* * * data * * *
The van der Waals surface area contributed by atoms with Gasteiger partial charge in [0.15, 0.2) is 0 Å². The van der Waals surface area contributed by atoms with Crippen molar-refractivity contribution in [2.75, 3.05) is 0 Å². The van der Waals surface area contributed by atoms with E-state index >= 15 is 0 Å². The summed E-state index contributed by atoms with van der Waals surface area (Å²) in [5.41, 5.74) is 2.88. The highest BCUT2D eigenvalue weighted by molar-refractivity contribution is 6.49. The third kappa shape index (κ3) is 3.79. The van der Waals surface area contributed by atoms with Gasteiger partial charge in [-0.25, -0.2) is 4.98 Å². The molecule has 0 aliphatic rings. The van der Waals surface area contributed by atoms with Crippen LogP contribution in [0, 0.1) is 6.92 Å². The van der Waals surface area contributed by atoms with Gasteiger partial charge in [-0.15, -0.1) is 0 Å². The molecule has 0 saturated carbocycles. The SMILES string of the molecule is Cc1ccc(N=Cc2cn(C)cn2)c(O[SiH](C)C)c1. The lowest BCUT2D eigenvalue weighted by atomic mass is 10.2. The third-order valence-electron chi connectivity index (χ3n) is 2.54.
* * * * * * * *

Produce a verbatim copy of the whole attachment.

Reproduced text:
The van der Waals surface area contributed by atoms with Gasteiger partial charge in [0.15, 0.2) is 0 Å². The van der Waals surface area contributed by atoms with Crippen molar-refractivity contribution in [2.75, 3.05) is 0 Å². The van der Waals surface area contributed by atoms with E-state index >= 15 is 0 Å². The summed E-state index contributed by atoms with van der Waals surface area (Å²) in [5.41, 5.74) is 2.88. The highest BCUT2D eigenvalue weighted by molar-refractivity contribution is 6.49. The third kappa shape index (κ3) is 3.79. The van der Waals surface area contributed by atoms with Gasteiger partial charge in [-0.25, -0.2) is 4.98 Å². The molecule has 0 aliphatic rings. The van der Waals surface area contributed by atoms with Crippen LogP contribution in [0, 0.1) is 6.92 Å². The van der Waals surface area contributed by atoms with Gasteiger partial charge in [-0.15, -0.1) is 0 Å². The molecule has 0 saturated carbocycles. The SMILES string of the molecule is Cc1ccc(N=Cc2cn(C)cn2)c(O[SiH](C)C)c1. The lowest BCUT2D eigenvalue weighted by atomic mass is 10.2. The third-order valence-electron chi connectivity index (χ3n) is 2.54.